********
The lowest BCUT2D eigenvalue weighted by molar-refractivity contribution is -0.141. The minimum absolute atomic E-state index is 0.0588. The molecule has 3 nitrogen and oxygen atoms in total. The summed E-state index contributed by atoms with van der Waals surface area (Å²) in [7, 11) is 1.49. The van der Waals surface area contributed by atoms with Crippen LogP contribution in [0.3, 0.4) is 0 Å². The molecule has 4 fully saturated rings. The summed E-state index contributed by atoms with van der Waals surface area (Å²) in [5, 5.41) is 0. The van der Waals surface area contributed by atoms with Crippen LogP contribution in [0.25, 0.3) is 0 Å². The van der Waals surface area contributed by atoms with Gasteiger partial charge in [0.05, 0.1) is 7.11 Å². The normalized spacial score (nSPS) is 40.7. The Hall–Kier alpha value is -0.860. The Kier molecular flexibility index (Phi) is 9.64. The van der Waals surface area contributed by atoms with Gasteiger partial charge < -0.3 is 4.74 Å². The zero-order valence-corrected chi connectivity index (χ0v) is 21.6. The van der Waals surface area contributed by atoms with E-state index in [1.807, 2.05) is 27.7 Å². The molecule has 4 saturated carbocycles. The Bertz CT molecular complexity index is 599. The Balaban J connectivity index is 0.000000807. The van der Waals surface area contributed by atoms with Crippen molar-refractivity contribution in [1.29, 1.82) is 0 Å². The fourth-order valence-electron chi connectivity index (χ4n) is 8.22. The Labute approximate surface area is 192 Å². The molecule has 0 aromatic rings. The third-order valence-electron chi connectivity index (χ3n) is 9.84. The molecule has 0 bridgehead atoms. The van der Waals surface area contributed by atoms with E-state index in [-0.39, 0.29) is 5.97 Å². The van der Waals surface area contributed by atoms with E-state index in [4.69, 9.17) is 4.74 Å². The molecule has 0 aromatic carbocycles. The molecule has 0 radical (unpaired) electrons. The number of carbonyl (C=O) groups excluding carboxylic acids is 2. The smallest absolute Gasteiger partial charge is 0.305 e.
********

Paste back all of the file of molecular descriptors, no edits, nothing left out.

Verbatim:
The lowest BCUT2D eigenvalue weighted by molar-refractivity contribution is -0.141. The minimum absolute atomic E-state index is 0.0588. The molecule has 3 nitrogen and oxygen atoms in total. The summed E-state index contributed by atoms with van der Waals surface area (Å²) in [7, 11) is 1.49. The van der Waals surface area contributed by atoms with Crippen LogP contribution in [0.3, 0.4) is 0 Å². The molecule has 4 fully saturated rings. The summed E-state index contributed by atoms with van der Waals surface area (Å²) in [5, 5.41) is 0. The van der Waals surface area contributed by atoms with Crippen LogP contribution in [0.25, 0.3) is 0 Å². The van der Waals surface area contributed by atoms with Gasteiger partial charge in [0.05, 0.1) is 7.11 Å². The normalized spacial score (nSPS) is 40.7. The Hall–Kier alpha value is -0.860. The Kier molecular flexibility index (Phi) is 9.64. The van der Waals surface area contributed by atoms with Gasteiger partial charge < -0.3 is 4.74 Å². The zero-order valence-corrected chi connectivity index (χ0v) is 21.6. The van der Waals surface area contributed by atoms with E-state index in [1.807, 2.05) is 27.7 Å². The molecule has 4 saturated carbocycles. The Bertz CT molecular complexity index is 599. The Balaban J connectivity index is 0.000000807. The van der Waals surface area contributed by atoms with Crippen molar-refractivity contribution in [1.29, 1.82) is 0 Å². The fourth-order valence-electron chi connectivity index (χ4n) is 8.22. The Labute approximate surface area is 192 Å². The molecule has 0 aromatic rings. The third-order valence-electron chi connectivity index (χ3n) is 9.84. The molecule has 0 bridgehead atoms. The van der Waals surface area contributed by atoms with E-state index in [-0.39, 0.29) is 5.97 Å². The van der Waals surface area contributed by atoms with E-state index in [4.69, 9.17) is 4.74 Å². The molecule has 0 aromatic carbocycles. The molecule has 0 radical (unpaired) electrons. The number of carbonyl (C=O) groups excluding carboxylic acids is 2. The smallest absolute Gasteiger partial charge is 0.305 e.